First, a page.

That would be my case but recently I found myself having some free time, mainly because of lack of freelance work. Rather depressing – yeah – but maybe my old crappy personal portfolio played a role in my bad luck as a freelance.
Everybody says design is meant to solve problems but, well, I find this idea quite arrogant, a lot of people repeat this problem-solving mantra but they don’t know anything about design and they often complicate simple things. Still I thought, if design is really meant to solve problems – and I happen to have this problem that no one gives a crap about my work and does not hire me – maybe it’s time to trash my portfolio and get a shiny new one!
Soon after this revelation, I tried to focus on what’s the best way to tell people I am good at my job and I realised two important points.
- I don’t know if I am good at my job.
- Even if I was, If I start telling people “Hey look at me! I am good at my job” I think I’d sound like an asshole. And I promised to do my best not to be an asshole. Moreover, I would never hire an asshole, and probably only assholes hire assholes and the last thing I want is to work for assholes.
So I decided to keep the layout simple, white, without any element like rules, headers and stuff. Why?
- One reason is I am lazy when it comes to coding, perhaps because I don’t usually code. I can spend weeks on a map or silhouetting images, but god I hate overcoded websites.
- Second reason I want people to access my stuff quickly and let them know I value their time.
- Third reason is: I suspect you’re visiting my website because you heard of me and want to see what I do, and not because you googled “best designer ever”, so I want you to find just what you’re looking for.
Layout: I removed everything had not a practical and clear purpose. A friend told me «it’s too white». True, but pages are white since Guthenberg’s Bible (1450), and I don’t want to be the one who screw this well tested device. Pages are white, text is black. Images are images.
Captions: I don’t have much to say about my work. I try to do my best, of course, I try to be clear and I love Akzidenz Grotesque, Helvetica, Franklin, National and Futura but that’s it. I just want you to enjoy the real things and make your own opinion about them, they’re supposed to be self-explanatory (because well, they were actual works before ending in my portfolio, and usually you don’t put a caption under your poster when it’s up on the wall). So, I got rid of unnecessary explanations.
Header: in the previous website I had this header “Carlo Apostoli Graphic Designer”, I can’t think something more boring and pretentious. This time I put my face instead of my name: it makes the whole thing lighter and a little bit funny and it’s good against shyness. Moreover, if you’re browsing my website but don’t know my name and – at the same time – don’t manage to click “about” to solve the mystery, well I don’t want to work for you.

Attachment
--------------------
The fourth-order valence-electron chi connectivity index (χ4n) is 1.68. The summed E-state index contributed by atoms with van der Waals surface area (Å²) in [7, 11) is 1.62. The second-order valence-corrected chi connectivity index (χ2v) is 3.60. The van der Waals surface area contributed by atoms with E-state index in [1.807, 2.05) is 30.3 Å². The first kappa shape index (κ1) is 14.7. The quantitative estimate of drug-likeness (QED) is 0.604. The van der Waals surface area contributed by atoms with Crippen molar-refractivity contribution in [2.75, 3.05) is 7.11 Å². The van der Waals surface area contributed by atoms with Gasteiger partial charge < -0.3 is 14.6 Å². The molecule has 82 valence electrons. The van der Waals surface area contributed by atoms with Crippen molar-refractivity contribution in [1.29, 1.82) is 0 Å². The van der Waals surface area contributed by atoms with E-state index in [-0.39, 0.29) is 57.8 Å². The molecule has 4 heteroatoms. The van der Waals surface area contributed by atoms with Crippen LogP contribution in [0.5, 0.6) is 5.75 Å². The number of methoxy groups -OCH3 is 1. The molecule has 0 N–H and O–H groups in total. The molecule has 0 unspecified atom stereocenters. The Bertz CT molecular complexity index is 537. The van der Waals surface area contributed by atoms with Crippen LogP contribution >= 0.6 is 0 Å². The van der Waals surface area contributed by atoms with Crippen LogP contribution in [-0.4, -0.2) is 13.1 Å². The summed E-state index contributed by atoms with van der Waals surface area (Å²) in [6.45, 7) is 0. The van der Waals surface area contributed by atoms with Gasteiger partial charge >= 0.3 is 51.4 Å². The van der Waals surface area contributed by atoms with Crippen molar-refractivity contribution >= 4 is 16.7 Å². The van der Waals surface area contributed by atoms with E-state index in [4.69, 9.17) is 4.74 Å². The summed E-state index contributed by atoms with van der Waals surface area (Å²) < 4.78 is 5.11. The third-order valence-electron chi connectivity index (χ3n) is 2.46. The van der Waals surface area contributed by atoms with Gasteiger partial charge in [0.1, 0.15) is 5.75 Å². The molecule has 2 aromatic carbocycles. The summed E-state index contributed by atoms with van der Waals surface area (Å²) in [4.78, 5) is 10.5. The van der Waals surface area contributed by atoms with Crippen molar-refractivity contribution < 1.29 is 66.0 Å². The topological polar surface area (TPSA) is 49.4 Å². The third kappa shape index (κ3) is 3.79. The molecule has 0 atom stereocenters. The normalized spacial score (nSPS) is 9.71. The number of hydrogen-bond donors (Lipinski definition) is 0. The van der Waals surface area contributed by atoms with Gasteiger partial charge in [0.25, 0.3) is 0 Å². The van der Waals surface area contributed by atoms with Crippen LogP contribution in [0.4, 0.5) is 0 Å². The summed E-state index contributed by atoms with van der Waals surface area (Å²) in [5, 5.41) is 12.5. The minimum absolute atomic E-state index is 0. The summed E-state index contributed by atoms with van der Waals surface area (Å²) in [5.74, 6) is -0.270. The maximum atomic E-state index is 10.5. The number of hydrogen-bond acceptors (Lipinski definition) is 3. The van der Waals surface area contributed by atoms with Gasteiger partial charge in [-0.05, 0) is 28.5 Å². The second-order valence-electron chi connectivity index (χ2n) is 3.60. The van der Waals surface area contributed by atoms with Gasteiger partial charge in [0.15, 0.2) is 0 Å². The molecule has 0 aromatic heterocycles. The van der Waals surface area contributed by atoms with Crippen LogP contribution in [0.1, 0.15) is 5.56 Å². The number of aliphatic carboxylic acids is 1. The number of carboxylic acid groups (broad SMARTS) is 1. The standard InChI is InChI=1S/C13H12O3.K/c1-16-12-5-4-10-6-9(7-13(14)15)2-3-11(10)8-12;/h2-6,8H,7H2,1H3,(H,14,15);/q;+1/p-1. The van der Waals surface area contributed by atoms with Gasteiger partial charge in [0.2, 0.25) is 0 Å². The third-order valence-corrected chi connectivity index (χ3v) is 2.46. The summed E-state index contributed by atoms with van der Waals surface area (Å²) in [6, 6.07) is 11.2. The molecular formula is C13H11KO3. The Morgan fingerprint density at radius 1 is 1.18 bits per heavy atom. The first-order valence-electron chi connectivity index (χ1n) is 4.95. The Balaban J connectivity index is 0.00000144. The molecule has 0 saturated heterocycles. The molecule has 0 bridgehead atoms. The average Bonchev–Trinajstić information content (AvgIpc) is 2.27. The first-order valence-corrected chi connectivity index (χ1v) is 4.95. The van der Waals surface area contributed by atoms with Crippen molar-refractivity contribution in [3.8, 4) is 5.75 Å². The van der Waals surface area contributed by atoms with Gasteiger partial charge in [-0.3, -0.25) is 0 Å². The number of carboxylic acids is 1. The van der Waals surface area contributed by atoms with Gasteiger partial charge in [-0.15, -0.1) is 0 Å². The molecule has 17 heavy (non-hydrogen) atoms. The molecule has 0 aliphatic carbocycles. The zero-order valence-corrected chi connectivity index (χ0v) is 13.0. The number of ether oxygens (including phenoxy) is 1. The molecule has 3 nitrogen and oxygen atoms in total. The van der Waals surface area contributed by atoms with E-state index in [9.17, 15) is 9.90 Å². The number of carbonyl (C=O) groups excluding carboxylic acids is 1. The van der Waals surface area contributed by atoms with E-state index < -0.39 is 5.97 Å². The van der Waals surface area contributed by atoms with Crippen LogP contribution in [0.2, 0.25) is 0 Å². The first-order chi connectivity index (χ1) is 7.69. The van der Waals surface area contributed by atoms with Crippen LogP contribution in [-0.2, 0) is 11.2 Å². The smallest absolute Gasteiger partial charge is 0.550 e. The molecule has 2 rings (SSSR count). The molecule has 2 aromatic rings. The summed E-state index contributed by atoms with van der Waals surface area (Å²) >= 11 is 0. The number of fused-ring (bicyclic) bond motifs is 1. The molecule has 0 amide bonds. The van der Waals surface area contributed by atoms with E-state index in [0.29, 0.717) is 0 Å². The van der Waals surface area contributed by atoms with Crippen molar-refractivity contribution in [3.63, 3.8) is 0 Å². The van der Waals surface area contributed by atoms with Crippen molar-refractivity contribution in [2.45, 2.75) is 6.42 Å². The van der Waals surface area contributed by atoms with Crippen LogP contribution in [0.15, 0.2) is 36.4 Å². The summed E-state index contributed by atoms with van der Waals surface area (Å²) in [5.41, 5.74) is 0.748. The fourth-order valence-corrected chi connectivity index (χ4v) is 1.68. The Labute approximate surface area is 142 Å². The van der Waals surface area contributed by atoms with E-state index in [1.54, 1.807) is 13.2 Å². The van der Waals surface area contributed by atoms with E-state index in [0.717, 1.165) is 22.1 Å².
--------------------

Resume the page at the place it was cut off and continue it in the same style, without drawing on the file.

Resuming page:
Finally, the works: I got rid of old stuff that don’t represent me no more (i.e. works that sucked). I did my best to make every entry consistent in terms of lights, shadows etc. It’s not perfect, but it’s better. I made images bigger because big is better than small.
Last but not least: there is a thin line between ordered and simple, and totally boring and depressing. When everything else was set, I made the thumbnails move 2 pixels down when you go over them. It’s fun and stupid enough, I did it almost unintentionally and I think it’s a great rollover. Why no one use it?
Then “about” and “contacts”.
This is it.
It wasn’t that complicated.
Will it bring me more freelance work? Who knows.
But that was a great therapy session, I feel much better now!
Sometimes new typefaces give me some anxiety because I don’t see them as perfect and reliable as other faces which have 100 or 200 years of service out there. However, there is a constant stream of new typefaces put on the market every day, and some of them are just beautifully crafted faces so I clearly understand there’s no reason to be over-conservative about it. But still, when I have to choose one for a project, 99% of the times I end up with the rusty but trusty old pals like Futura, Helvetica, Baskerville etc. I’m absolutely not saying this is the right way but I want to try to explain it.
I think designing stories is just like building an house, or a boat, or a chair.
Yeah! Designing is building.
But you don’t always use carbon fiber to build a chair right? Even if we are in 2013, sometimes wood is just right. And that new Hong Kong skyscraper may need the most advanced materials but for your cabin on the beach a simpler solution could be fine.
I do the same with typefaces. Probably you’ll need a custom new face in order to properly redesign a big brand identity or a renowned newspaper, but for a lot of other works you can stick to your old arsenal of fonts and focus on the message, on the structure etc. New faces can be distracting, they are so beautiful and shining that they seem to fulfill every need. But exactly like a Frank Ghery building, our design is subject to a lot of stress. Everyday use by other people, for example. Consumption. And I think there is nothing more miserable than an abandoned, misused or fixed piece of design.
Using simple and trusted materials is often seen as a weak or ordinary (and boring!) choice, and probably in some circumstances it is. It really depends on what you make of it. But our work is not just cosmetics. By using reliable type we have more time and energy to pursue a brilliant and witty idea, which will be developed through the typeface and not by the typeface. This can make all the difference. Once the type has been taken care of, all our resources will be addressed to story-telling. And after all, the good craft and explanation of ideas, stories and experiences is our ultimate goal. Isn’t it?